Proxy interface 126 interacts with SIP, H.323, and other call and session control protocols for control, monitoring, and management of SIP, H.323, or other related session admission communication silos. In addition to controlling external communications silos, in some embodiments the proxy interface may also be used to allow the Unified Bandwidth Manager 110 to itself provide the functions of a SIP Proxy Server, SIP Back-to-Back User Agent (B2BUA), or an H.323 Gatekeeper. The latter allows Unified Bandwidth Manager 110 itself to act as one or more communications silos and provide bandwidth management directly, rather than through controlling an external silo. Therefore, in some embodiments, the Unified Bandwidth Manager 110 may optionally include Surrogate Call Admission Control 122 modules, each of which serves as a standalone communication silo for SIP, H.323, or other bandwidth management oriented protocol.

Security and Audit

The Unified Bandwidth Manager 110 may include a Security and Audit module 124 to control which users are allowed to access the system and what type of privileges they have. In addition, the Security and Audit module 124 can be used to provide an integrated audit log for all administrative system activity within the scope of the Unified Bandwidth Manager 110.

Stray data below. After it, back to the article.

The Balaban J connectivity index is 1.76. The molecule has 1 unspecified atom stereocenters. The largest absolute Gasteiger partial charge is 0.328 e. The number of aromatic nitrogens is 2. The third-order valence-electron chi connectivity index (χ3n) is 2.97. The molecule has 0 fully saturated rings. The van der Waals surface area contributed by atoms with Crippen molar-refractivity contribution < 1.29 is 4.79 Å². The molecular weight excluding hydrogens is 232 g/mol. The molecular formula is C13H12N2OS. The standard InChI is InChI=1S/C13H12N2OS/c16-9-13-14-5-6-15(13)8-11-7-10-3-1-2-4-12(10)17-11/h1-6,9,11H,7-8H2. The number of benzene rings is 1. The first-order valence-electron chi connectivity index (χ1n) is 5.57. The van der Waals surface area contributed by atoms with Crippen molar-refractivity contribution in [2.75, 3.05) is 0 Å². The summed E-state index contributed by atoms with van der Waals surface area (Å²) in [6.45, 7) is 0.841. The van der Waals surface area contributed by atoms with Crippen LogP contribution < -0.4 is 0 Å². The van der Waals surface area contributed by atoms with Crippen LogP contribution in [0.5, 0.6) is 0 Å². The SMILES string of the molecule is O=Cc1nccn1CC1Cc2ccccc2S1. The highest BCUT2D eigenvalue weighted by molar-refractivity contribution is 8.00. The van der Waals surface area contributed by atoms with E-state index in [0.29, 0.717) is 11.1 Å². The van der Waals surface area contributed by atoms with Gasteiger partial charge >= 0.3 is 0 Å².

Performance Management

Performance management functions 131 capture detailed information about all system activity, including but not limited to call activity, session establishment, bandwidth reservation requests, busy signals, allocation failures, and so on. This module can provide a single roll-up view of aggregated activity and performance of individual communications silos 130 including parties in the call, bandwidth used, routing, packets sent, packets lost, jitter, latency, and so on. Performance management functions 131 also generate reports on captured call/session information as well as aggregated performance statistics across and within various plurality of communication silos 130 a-130 n. Performance management functions 131 may drill down into this and other captured information for use in diagnostics.

Further detail will be provided in the disclosure to follow, but in providing these and other related functions, Unified Bandwidth Manager 110 may also comprise one or more of the following elements: Controllers 112, Empirical models 116, and Interpreters 118.

Bandwidth Control Via Call/Session Admission and Other Techniques

The Unified Bandwidth Manager 110 provides a number of high-level bandwidth allocation functions, these including:

    • call admission control for applications and bandwidth reservation system employing a call paradigm (VoIP, video conferencing, etc.),
    • analogous session admission control for other load-intensive applications and bandwidth reservation system employing a session paradigm (streaming video, streaming audio),
    • other types of bandwidth utilization control.
      Attention is now directed to further aspects of admission control and then to non-admission methods of bandwidth usage control.